||This article needs more medical references for verification or relies too heavily on primary sources. (November 2012)|
|Chemical and physical data|
|Molar mass||813.920 g/mol|
|3D model (Jmol)|
Semax is a drug produced and prescribed mostly in Russia and Ukraine for a broad range of conditions but predominantly for its purported nootropic, neuroprotective, and neurogenic/neurorestorative properties. It is a heptapeptide, synthetic analog of a fragment of adrenocorticotropic hormone (ACTH), ACTH (4-10), of the following structure: Met-Glu-His-Phe-Pro-Gly-Pro. Semax has not been evaluated by the U.S. FDA.
Semax has undergone extensive study in Russia and is on the Russian List of Vital & Essential Drugs approved by the Russian Federation government on December 7, 2011. Medical uses for Semax include treatment of stroke, transient ischemic attack, memory and cognitive disorders, peptic ulcers, optic nerve disease, and to boost the immune system.
In animals, Semax rapidly elevates the levels and expression of brain-derived neurotrophic factor (BDNF) and its signaling receptor TrkB in the hippocampus, and rapidly activates serotonergic and dopaminergic brain systems. In accordance, it has been found to produce antidepressant-like and anxiolytic-like effects, attenuate the behavioral effects of exposure to chronic stress, and potentiate the locomotor activity produced by D-amphetamine. As such, it has been suggested that Semax may be effective in the treatment of depression, as well as in attention deficit hyperactivity disorder (ADHD).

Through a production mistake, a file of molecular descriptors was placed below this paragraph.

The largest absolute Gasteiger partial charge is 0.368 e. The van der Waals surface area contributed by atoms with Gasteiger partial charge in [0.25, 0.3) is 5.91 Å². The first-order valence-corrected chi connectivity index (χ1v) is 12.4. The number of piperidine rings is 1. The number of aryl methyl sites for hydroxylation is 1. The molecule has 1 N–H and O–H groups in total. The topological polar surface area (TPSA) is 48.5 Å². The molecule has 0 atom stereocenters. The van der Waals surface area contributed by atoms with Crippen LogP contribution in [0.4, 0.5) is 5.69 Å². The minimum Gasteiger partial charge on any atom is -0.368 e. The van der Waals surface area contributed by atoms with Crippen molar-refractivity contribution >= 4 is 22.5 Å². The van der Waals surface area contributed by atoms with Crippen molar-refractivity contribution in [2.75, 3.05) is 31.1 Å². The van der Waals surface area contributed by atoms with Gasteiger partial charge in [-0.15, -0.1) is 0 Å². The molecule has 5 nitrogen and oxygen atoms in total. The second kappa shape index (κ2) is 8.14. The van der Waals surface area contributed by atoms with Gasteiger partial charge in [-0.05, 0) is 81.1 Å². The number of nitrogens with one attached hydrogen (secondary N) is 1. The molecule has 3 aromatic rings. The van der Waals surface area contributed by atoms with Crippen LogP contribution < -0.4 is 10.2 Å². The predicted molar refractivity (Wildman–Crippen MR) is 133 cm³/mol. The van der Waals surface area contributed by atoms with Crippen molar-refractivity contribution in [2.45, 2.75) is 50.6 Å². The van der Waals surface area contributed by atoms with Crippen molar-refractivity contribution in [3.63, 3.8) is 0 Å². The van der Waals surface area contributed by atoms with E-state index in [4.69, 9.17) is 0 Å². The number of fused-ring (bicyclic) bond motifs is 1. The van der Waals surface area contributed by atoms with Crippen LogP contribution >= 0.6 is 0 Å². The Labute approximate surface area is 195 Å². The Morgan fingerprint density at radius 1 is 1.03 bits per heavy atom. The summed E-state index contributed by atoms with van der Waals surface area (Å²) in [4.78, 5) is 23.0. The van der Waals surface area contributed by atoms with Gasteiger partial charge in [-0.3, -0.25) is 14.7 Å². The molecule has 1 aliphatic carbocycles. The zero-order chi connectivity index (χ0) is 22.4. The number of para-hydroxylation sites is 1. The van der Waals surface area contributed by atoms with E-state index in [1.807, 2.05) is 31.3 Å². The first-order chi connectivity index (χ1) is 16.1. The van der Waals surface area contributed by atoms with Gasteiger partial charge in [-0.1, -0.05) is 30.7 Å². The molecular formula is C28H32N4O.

Though the exact mechanism of action of Semax is unclear, there is evidence that it may act through melanocortin receptors. Specifically, there is a report of Semax competitively antagonizing the action of the melanocortin receptor full agonist α-melanocyte-stimulating hormone (α-MSH) at the MC4 and MC5 receptors in both in vitro and in vivo experimental conditions, indicating that it may act as an antagonist or partial agonist of these receptors. Semax did not antagonize α-MSH at the MC3 receptor, though this receptor could still be a target of the drug. As for the MC1 and MC2 receptors, they were not assayed. In addition to actions at receptors, Semax, as well as a related peptide drug, Selank, have been found to inhibit enzymes involved in the degradation of enkephalins and other endogenous regulatory peptides (IC50 = 10 μM), though the clinical significance of this property is uncertain.
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